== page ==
Police Big Brother surveillance technology to spy on YOUR social media in search for hate crime

Specialist police units plan to use cutting-edge artificial intelligence to comb through online posts and flag up British towns and cities as "hate crime hotspots".

The Online Hate Speech Dashboard is being designed by researchers at Cardiff University.

It uses advanced algorithms to identify 'hate speech' in Twitter and Facebook posts before pinpointing the areas where they come from on a map of the UK.

Police will use the technology to pre-empt hate crime in the streets by monitoring online speech about inflammatory topics like Brexit and terror attacks.

But free speech and digital rights campaigners warn the surveillance tech could stifle online discussion when it is launched in March 2019.

They argue ordinary people expressing legitimate political views may be caught in the AI's crosshairs.

Big Brother Watch director Silkie Carlo told The Sun Online: "It is difficult to understand how monitoring lawful speech online, even if it is angry or hateful, will help police to prevent crime.

"Interfering with free speech does pose a real risk of chilling open and democratic discussion online.

"The public should be able to freely discuss topics like Brexit, terrorism and politics without being suspected of pre-crime.

"We will fight any attempts to curb free speech online."

The dashboard is being developed in partnership with the National Online Hate Crime Hub – a specialist police unit launched by the Home Secretary in 2017.

Cardiff University researchers behind the tech believe the major terror attacks last year caused a spike in hate crime.

They also claim the UK's departure from the EU could trigger a further spike.

Project head Professor Matthew Williams blamed Brexit and the "impossible promises made by leave-backing MPs" for causing Britain's "most severe crisis in peacetime".

He added: "There is concern that events will motivate more hate crime.

"As we saw following the 2016 vote, and to a more extreme extent following the 2017 terror attacks, surges in online hate speech coincided with significant increases in hate crimes offline."

Computational lead Professor Pete Burnap said: “Access to real time public communications from social media platforms will allow Hub staff to monitor hate speech at an aggregate level using cutting-edge ethical artificial intelligence."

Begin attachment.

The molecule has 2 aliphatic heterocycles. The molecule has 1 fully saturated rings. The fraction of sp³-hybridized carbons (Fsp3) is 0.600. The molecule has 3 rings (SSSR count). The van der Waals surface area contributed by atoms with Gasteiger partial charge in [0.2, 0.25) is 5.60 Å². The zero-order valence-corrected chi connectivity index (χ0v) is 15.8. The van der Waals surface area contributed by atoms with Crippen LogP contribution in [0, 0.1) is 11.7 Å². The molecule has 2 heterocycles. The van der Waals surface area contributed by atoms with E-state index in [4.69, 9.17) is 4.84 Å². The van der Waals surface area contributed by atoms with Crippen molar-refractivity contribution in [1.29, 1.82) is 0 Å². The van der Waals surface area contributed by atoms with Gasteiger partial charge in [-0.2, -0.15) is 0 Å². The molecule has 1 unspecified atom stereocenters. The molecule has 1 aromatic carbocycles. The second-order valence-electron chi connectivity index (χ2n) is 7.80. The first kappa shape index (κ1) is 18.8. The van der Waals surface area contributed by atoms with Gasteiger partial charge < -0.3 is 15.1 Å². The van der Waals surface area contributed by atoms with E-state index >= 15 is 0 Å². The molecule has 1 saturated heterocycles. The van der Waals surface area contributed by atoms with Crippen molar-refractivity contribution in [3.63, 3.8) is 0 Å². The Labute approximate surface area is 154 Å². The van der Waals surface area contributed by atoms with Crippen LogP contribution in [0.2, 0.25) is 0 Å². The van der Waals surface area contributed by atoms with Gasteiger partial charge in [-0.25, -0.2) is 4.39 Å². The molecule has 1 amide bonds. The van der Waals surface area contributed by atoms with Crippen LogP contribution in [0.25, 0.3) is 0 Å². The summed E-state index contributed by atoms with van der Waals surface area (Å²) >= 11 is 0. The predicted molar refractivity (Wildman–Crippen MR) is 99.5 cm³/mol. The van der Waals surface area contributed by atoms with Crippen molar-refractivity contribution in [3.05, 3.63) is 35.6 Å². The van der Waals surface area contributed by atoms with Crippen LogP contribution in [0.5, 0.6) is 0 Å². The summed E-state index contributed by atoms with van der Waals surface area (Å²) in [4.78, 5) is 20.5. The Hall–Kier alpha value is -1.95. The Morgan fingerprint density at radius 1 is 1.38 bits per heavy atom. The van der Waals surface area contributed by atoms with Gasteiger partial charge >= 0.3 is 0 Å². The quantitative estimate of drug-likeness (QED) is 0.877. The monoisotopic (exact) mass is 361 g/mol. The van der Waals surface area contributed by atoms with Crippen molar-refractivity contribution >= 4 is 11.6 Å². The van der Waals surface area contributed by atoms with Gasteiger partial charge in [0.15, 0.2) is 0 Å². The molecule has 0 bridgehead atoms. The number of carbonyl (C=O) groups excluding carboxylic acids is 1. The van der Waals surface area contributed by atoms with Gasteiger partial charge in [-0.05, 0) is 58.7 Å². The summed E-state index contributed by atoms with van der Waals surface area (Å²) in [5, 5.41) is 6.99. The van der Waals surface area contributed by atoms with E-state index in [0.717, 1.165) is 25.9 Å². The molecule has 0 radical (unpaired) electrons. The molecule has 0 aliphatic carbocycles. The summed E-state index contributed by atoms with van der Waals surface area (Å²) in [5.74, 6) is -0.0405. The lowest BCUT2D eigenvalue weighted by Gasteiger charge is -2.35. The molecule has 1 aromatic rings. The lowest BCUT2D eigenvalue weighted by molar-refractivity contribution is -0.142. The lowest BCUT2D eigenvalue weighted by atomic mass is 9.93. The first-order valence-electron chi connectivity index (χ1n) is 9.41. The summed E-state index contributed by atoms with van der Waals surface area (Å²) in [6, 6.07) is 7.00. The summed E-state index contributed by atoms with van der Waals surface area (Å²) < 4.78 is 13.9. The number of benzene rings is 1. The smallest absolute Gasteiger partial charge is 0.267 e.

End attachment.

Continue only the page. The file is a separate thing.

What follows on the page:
However, free speech campaigner and Academy of Ideas director Claire Fox said we should be wary of ordinary Brexit voters getting "caught up in the criminal justice system just for expressing their views online".

She accused the Cardiff professors of working from "the biased presumption that Brexit is associated with hate crime".

Fox said: "Perhaps well-meaning academics do not see the dangers of this draconian proposal while sitting behind their screens and algorithms in their ivory towers.

"It threatens to put a gag on the electorate, stopping them from participating in debate for fear of being labelled or criminalised for speaking frankly.

What are the hate speech laws in the UK?

There are a number of different UK laws that outlaw hate speech.

Among them is Section 4 of the Public Order Act 1986, which makes it an offence for a person to use “threatening, abusive or insulting words or behaviour that causes, or is likely to cause, another person harassment, alarm or distress”.

This law has been revised over the years to include language that is deemed to incite “racial and religious hatred”, as well as “hatred on the grounds of sexual orientation” and language that “encourages terrorism”.

Section 127 of the Communications Act 2003 makes it illegal to post "grossly offensive" content publicly online.

A person is also guilty of an offence under the act if they aim to cause "annoyance, inconvenience or needless anxietry to another" via electronic communication.

The penalties for hate speech include fines, improsonment or both.

"It is a threat to free speech; a threat to democracy itself."

Speaking to The Sun Online prof Mathews admitted the artificial intelligence is only 85 per cent accurate when identifying hate speech online.

He said: "The machine is trained to recognise if something is hate speech online.

"Human experts teach it phrases and it can then identify them when they're posted again in the future.

"This is a very subjective process – even humans don't know what hate speech is sometimes.

"We know that the AI is imperfect but recognise the biases and iron them out continuously by updating our algorithms and consulting hate speech experts."

It is understood that the software does not identify individuals allegedly found posting hate speech on social media.

Instead the AI automatically attributes the posts to the area they came from and builds an image of the "hate speech hotspots" in the UK, prof Mathews said.

Assistant Chief Constable Mark Hamilton, National Police Chiefs’ Council lead for hate crime, said: “This new tool will help us to better understand the extent and nature of online abuse and to help to define the links between online abuse and physical hate crimes.

"It will not be used to ‘trawl’ for offences but will help us to identify early rises in tensions, to inform our deployment decisions and to work with communities seeking to reduce hostility at an early stage.”

The HateLab is now assessing if events of national interest led to genuine rises in hate crime perpetration, in a bid to counter arguments that recorded spikes were only down to victims being more willing to report crimes to police.

The HateLab research will be showcased to MPs, Lords, senior civil servants and policymakers at an All-Party Parliamentary Group meeting at Westminster in early 2019.


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